A study released May 15 from the University’s Institute on Race and Poverty aims to show how unequal access to quality education is in Twin Cities schools.
The 56-page report, “The Choice is Ours: Expanding Educational Opportunity for all Twin Cities Children,” details the number of schools in the area that are “segregated,” or have a concentration of one racial group disproportionately higher than the rest of the district’s schools.
Suburbs such as Columbia Heights and Richfield have seen at least a 20 percent increase in poverty enrollment from 2001 to 2005, the report shows.
Once thought to be limited to schools in the inner cities, numerous suburbs are seeing similar increases in poverty enrollment, said Myron Orfield, director of the Institute on Race and Poverty.
One reason the report gives for the increase of school segregation is that “families who can, tend to choose schools that do not have excessive poverty enrollments.”
Some findings also bring up a strong correlation between housing segregation and school segregation.
“School segregation reflects residential segregation, and for many poor persons is an outcome of a history … of government decisions to isolate affordable housing in areas of concentrated poverty,” the report says.
Dana Lundell, director of the University’s Center for Research on Developmental Education and Urban Literacy, said one of the important things about the institute’s study is that “its framework is tying (data) to legislation, rather than just presenting facts.”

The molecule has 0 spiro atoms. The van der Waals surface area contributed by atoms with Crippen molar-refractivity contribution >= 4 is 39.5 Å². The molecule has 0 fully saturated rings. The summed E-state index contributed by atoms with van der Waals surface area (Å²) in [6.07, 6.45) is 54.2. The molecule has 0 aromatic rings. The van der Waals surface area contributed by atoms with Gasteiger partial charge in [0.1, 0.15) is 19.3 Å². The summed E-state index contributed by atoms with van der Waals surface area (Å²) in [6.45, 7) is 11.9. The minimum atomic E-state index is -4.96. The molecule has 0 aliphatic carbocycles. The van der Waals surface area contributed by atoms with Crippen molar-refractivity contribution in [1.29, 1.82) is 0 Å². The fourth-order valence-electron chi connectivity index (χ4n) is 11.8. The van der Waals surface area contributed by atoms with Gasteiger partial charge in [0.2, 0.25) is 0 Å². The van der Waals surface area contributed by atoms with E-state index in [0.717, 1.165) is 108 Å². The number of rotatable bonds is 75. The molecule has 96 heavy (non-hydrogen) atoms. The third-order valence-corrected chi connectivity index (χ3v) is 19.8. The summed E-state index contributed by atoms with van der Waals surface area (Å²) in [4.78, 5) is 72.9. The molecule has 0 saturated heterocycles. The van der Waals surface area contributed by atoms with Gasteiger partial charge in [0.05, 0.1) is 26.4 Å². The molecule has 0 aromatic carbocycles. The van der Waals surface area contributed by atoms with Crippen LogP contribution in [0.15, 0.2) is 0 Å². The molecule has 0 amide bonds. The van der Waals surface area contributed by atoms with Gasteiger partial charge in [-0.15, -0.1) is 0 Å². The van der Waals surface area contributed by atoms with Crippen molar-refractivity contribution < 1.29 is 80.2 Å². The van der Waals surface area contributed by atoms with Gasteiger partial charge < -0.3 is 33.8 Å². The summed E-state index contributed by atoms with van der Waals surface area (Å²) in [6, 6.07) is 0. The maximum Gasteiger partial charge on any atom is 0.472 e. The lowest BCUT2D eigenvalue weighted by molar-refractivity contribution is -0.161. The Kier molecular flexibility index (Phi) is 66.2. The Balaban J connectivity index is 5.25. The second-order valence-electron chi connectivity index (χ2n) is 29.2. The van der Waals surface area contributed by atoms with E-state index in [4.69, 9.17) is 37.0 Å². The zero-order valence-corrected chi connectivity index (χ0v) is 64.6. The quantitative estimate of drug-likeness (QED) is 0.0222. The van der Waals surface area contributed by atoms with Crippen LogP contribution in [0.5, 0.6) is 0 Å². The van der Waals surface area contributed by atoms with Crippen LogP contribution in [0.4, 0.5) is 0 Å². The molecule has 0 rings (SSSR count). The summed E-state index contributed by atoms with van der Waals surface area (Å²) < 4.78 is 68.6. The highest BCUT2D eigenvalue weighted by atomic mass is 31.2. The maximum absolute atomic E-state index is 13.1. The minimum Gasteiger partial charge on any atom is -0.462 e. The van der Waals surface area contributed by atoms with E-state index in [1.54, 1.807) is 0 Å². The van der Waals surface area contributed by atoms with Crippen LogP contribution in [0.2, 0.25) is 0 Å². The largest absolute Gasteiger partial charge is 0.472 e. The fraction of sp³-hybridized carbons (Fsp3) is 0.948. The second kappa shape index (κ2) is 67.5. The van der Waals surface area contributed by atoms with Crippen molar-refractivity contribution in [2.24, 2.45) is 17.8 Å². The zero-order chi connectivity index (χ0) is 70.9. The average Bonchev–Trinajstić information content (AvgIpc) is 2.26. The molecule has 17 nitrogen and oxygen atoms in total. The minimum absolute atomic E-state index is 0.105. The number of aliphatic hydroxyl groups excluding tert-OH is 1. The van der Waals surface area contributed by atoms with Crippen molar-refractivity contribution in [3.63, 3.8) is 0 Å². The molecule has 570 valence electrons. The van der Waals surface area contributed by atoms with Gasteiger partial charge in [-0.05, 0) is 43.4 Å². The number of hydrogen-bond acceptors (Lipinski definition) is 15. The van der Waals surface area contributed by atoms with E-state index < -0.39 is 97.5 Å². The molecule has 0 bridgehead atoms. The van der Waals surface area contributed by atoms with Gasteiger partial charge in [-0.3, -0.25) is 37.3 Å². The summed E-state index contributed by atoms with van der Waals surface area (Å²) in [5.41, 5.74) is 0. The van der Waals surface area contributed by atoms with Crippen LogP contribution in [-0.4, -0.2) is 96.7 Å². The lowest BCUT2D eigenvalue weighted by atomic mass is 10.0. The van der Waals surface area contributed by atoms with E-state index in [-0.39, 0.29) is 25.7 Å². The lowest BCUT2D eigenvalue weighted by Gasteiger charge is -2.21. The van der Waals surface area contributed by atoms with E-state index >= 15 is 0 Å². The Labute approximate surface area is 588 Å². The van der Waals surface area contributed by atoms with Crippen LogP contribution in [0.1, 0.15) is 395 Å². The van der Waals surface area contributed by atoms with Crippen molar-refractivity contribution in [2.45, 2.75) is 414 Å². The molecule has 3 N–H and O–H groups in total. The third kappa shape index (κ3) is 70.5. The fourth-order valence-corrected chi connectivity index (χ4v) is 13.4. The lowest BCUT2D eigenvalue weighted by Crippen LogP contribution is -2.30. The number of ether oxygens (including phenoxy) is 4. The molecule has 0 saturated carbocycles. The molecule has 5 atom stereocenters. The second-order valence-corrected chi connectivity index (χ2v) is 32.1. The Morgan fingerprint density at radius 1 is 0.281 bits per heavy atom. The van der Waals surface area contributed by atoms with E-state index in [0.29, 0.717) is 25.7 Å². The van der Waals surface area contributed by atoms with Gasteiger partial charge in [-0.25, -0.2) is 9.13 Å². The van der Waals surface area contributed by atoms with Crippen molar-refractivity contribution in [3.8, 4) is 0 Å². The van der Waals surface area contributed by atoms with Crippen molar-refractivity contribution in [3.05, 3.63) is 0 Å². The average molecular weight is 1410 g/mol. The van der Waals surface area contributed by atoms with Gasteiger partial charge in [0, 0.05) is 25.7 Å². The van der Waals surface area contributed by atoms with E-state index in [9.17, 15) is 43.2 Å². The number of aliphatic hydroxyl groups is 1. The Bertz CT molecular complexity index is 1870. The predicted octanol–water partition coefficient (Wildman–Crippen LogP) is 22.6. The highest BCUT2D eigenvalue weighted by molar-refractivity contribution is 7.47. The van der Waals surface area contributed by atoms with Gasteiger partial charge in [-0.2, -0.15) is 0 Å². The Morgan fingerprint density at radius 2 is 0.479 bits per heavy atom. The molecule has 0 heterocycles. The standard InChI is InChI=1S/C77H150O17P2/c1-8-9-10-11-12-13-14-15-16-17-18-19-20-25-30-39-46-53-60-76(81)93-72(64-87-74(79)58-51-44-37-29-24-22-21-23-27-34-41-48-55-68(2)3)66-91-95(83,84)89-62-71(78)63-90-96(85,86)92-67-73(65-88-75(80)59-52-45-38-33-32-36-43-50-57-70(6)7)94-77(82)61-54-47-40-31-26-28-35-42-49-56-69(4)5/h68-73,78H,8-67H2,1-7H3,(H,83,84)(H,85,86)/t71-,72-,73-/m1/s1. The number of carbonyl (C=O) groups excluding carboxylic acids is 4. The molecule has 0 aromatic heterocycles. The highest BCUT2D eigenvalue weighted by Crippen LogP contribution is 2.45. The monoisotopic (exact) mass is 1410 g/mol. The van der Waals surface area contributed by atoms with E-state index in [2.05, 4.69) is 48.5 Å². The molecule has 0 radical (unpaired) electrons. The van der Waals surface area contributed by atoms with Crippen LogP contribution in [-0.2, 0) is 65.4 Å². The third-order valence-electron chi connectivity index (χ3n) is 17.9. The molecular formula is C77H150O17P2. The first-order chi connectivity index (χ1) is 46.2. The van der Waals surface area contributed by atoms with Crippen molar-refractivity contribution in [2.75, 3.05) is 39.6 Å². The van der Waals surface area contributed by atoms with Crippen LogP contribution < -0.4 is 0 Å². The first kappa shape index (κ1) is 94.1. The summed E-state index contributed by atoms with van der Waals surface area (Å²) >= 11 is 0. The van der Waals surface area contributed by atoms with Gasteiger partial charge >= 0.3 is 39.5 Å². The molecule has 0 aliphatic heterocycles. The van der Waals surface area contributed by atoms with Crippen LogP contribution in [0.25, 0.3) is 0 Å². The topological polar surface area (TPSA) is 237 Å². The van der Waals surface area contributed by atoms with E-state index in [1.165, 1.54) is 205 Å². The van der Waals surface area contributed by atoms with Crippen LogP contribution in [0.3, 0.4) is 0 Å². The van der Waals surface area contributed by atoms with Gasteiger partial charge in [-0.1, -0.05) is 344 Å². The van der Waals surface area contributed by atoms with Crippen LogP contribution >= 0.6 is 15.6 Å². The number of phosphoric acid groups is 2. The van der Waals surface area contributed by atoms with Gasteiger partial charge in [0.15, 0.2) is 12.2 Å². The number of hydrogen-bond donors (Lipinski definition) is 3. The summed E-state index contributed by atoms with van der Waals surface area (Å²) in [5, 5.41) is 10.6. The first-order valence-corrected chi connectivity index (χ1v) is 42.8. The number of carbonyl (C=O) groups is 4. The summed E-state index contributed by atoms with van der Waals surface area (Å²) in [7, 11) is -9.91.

The legislation the report endorses is a program called Choice is Yours.
Part of a settlement in a 1990s lawsuit against the state of Minnesota and Minneapolis Public Schools, the program “permits some students in segregated Minneapolis schools to attend nonsegregated schools in western suburbs,” the report says.
Orfield was quick to point out that Choice is Yours is “not a cure-all,” and that the main point of the program is to provide families with options, not to force them to move or change schools.
However, Steven Liss, director of Intergovernmental Affairs for Minneapolis Public Schools, didn’t fully agree with the findings.
“The report is clearly well-researched, but it implies students have to be in an integrated setting to achieve,” he said. “And that can be done without shipping our kids to the suburbs.”
Liss and Yusef Mgeni, director of educational equity for St. Paul Public Schools, cited Dayton’s Bluff Achievement Plus Elementary and Hans Christian Andersen Open School as city schools that fit the definition of “segregated” yet have good achievement records.
Mgeni also said that, personally, he thinks simply transplanting children from poor, racially isolated schools to more affluent suburban schools is not enough to ensure success.
“It assumes that through osmosis, if they’re in the same room, they get the same education,” Mgeni said.
A better answer, he said, is that schools provide “all-inclusive learning environments” to address the needs of children from all racial and economic backgrounds.
“If their culture and values and history aren’t woven into all subjects, then ‘at-risk,’ for these kids, means not being engaged in school,” Mgeni said.
Elisabeth Palmer, director of research and development at Aspen Associates, a research organization, led the evaluation of the Choice is Yours pilot program. She said training of teachers in suburban schools to meet the needs of economically and racially diverse students has increased since the program began.
She also said two-thirds of students who stayed with the program for an entire school year returned to the same school.
While the evaluation cast that statistic in a positive light, Liss said he wonders why no steps have been taken to make Choice is Yours a two-way program.
“If integration is the goal, why should the burden be on students of color to move?” he said.
“White families don’t really make those arguments,” Orfield said. “They should, though, because white kids and workers are really not prepared for what our society’s going to be like in 20 years.”
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